★★★★½ of 5
For someone who never was a fan of Swift’s predilection for over-contemplation in her lyrics, I have to admit Folklore caught me off-guard. Here, the artist gets the complex balance to a tee: Largely written in the wake of COVID-19, this is an album that examines themes of retrospection and introspection, reflection and resolve, urge for control and resignation.
It’s cynical to readily dismiss Folklore’s quality to her collaboration with The National’s Aaron Dessner (who co-wrote more than half of the album’s songs), and with Bon Iver (who sang on and co-wrote “Exile”). And it’s a valid point, especially when the atmosphere permeating throughout sounds like anything The National or Bon Iver would record themselves.
But that doesn’t paint the whole picture, because Folklore is purely Swift inside and out. For instance, lyrics like “When you are young they assume you know nothing,” (“Cardigan”) and “I think I’ve seen this film before — and I didn’t like the ending” (“Exile”) are staples of the Swift School of Songwriting.
But here’s what changed: You have to listen to the brooding calm of the way the singer expresses the frustration, anger, and eventual acquiescence. It’s something Swift teased in her previous album, Lover, and employed full-time here. And to say that it’s wonderful is a massive understatement.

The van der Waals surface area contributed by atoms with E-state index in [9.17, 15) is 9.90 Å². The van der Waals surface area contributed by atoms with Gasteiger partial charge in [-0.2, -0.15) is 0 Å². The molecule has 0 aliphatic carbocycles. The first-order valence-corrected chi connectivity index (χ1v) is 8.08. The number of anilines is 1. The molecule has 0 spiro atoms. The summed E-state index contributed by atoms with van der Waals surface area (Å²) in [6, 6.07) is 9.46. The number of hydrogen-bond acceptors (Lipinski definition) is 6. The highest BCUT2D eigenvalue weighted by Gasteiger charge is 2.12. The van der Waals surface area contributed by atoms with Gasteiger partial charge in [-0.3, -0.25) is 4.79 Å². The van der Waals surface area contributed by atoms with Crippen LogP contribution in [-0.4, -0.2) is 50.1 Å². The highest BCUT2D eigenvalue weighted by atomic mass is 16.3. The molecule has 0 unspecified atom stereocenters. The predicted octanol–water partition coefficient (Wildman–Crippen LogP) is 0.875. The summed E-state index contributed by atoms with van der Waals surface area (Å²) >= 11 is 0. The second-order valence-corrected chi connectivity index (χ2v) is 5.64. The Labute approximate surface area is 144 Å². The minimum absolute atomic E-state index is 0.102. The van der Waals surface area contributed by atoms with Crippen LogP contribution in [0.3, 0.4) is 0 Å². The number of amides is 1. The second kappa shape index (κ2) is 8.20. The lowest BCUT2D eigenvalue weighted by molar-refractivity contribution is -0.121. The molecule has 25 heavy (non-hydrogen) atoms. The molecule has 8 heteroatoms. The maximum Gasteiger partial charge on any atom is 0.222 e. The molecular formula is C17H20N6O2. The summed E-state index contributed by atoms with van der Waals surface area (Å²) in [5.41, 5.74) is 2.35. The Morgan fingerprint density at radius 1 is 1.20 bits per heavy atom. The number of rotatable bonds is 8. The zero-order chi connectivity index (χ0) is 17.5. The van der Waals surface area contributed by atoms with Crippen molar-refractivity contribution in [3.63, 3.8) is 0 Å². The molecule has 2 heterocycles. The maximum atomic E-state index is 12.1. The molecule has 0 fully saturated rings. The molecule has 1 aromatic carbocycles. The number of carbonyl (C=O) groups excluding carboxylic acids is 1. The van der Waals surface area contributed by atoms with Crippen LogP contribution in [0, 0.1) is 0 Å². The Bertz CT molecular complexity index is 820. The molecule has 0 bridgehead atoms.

Despite the album title, there’s nothing inherently folk in Folklore, or at least not purely folk. Much like Lover, Swift reuses elements of synth and electronic pop here. Even the songs — with themes detailing the artist’s whims, fears, and dreams in between melancholic dirges — pack the same punches.
What’s different, however, is that Folklore seems to be written by an artist freed from the shackles of constraints. All 16 songs weave through a common retrospective narrative; as though Swift recovered a dusty shoebox in her attic containing photographs and relics of her childhood. Whether with songs evoking Natalie Imbruglia (“August”), Paula Cole (“Seven”), Tori Amos (“Hoax”), or the late Dolores O’Riordan (“Mirrorball”); Folklore sounds and feels like Swift’s most personal album, an exercise in nostalgia no one asked for but definitely needed.
But most importantly, this is Swift at her most peaceful, so much so that one can almost taste her resignation to accept things she couldn’t control in the first place. Make no mistake, the songs aren’t any happier; but they are more matured, pointed, and exasperated (language!). Simply put, this is Swift’s best album.
Such a sentiment I never imagined I’d blurt out, but in this case it’s all worth it: Folklore is the Taylor Swift that I love — or more accurately, the Taylor Swift that I thought after Red would never return.
Thus far, we now have one of the best albums of the year.